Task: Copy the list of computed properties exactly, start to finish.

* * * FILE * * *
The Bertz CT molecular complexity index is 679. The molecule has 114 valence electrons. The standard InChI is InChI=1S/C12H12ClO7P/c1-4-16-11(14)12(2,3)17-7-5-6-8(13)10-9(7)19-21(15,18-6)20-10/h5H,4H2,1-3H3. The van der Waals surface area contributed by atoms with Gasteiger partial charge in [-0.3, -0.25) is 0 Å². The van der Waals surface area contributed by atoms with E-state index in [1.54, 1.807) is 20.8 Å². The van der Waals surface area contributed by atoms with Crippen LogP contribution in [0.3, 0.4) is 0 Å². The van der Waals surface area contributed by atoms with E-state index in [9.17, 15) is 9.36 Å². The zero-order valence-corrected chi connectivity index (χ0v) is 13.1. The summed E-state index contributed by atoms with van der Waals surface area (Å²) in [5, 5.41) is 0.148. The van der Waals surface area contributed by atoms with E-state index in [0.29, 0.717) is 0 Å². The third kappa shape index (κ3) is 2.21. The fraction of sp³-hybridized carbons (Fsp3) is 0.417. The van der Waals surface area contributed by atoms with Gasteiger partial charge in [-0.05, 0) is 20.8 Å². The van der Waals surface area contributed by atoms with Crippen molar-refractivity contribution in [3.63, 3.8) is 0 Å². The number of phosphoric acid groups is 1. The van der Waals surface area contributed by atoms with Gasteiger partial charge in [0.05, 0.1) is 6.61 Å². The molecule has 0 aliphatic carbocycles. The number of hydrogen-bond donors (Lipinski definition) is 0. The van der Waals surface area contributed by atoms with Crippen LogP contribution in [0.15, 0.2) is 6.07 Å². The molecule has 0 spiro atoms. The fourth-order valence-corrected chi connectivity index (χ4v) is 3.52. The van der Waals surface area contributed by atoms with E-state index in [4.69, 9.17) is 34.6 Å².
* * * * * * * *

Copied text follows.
The Bertz CT molecular complexity index is 679. The molecule has 114 valence electrons. The standard InChI is InChI=1S/C12H12ClO7P/c1-4-16-11(14)12(2,3)17-7-5-6-8(13)10-9(7)19-21(15,18-6)20-10/h5H,4H2,1-3H3. The van der Waals surface area contributed by atoms with Gasteiger partial charge in [-0.3, -0.25) is 0 Å². The van der Waals surface area contributed by atoms with E-state index in [1.54, 1.807) is 20.8 Å². The van der Waals surface area contributed by atoms with Crippen LogP contribution in [0.3, 0.4) is 0 Å². The van der Waals surface area contributed by atoms with E-state index in [9.17, 15) is 9.36 Å². The zero-order valence-corrected chi connectivity index (χ0v) is 13.1. The summed E-state index contributed by atoms with van der Waals surface area (Å²) in [5, 5.41) is 0.148. The van der Waals surface area contributed by atoms with E-state index in [0.29, 0.717) is 0 Å². The third kappa shape index (κ3) is 2.21. The fraction of sp³-hybridized carbons (Fsp3) is 0.417. The van der Waals surface area contributed by atoms with Gasteiger partial charge in [-0.05, 0) is 20.8 Å². The van der Waals surface area contributed by atoms with Crippen molar-refractivity contribution in [3.63, 3.8) is 0 Å². The number of phosphoric acid groups is 1. The van der Waals surface area contributed by atoms with Gasteiger partial charge in [0.05, 0.1) is 6.61 Å². The molecule has 0 aliphatic carbocycles. The number of hydrogen-bond donors (Lipinski definition) is 0. The van der Waals surface area contributed by atoms with Crippen LogP contribution in [0.15, 0.2) is 6.07 Å². The molecule has 0 spiro atoms. The fourth-order valence-corrected chi connectivity index (χ4v) is 3.52. The van der Waals surface area contributed by atoms with E-state index in [4.69, 9.17) is 34.6 Å².